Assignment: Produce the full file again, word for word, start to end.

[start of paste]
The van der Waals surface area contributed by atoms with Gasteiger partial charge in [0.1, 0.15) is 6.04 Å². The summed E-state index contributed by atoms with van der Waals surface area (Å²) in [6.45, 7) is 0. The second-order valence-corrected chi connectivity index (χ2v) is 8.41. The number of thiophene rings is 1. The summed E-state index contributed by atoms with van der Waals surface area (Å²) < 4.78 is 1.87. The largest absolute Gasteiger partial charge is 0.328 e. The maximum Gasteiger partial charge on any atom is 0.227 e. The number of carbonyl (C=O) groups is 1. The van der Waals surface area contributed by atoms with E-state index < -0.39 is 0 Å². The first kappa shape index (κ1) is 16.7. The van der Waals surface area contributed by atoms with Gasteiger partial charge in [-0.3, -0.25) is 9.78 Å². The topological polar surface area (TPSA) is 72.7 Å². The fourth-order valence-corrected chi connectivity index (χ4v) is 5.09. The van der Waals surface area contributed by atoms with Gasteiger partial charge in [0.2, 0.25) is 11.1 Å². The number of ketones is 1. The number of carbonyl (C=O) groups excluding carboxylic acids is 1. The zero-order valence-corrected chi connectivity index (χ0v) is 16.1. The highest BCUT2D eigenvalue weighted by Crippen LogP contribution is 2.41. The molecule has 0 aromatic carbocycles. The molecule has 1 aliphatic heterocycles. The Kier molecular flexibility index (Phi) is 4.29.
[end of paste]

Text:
The van der Waals surface area contributed by atoms with Gasteiger partial charge in [0.1, 0.15) is 6.04 Å². The summed E-state index contributed by atoms with van der Waals surface area (Å²) in [6.45, 7) is 0. The second-order valence-corrected chi connectivity index (χ2v) is 8.41. The number of thiophene rings is 1. The summed E-state index contributed by atoms with van der Waals surface area (Å²) < 4.78 is 1.87. The largest absolute Gasteiger partial charge is 0.328 e. The maximum Gasteiger partial charge on any atom is 0.227 e. The number of carbonyl (C=O) groups is 1. The van der Waals surface area contributed by atoms with E-state index < -0.39 is 0 Å². The first kappa shape index (κ1) is 16.7. The van der Waals surface area contributed by atoms with Gasteiger partial charge in [-0.3, -0.25) is 9.78 Å². The topological polar surface area (TPSA) is 72.7 Å². The fourth-order valence-corrected chi connectivity index (χ4v) is 5.09. The van der Waals surface area contributed by atoms with Gasteiger partial charge in [0.2, 0.25) is 11.1 Å². The number of ketones is 1. The number of carbonyl (C=O) groups excluding carboxylic acids is 1. The zero-order valence-corrected chi connectivity index (χ0v) is 16.1. The highest BCUT2D eigenvalue weighted by Crippen LogP contribution is 2.41. The molecule has 0 aromatic carbocycles. The molecule has 1 aliphatic heterocycles. The Kier molecular flexibility index (Phi) is 4.29.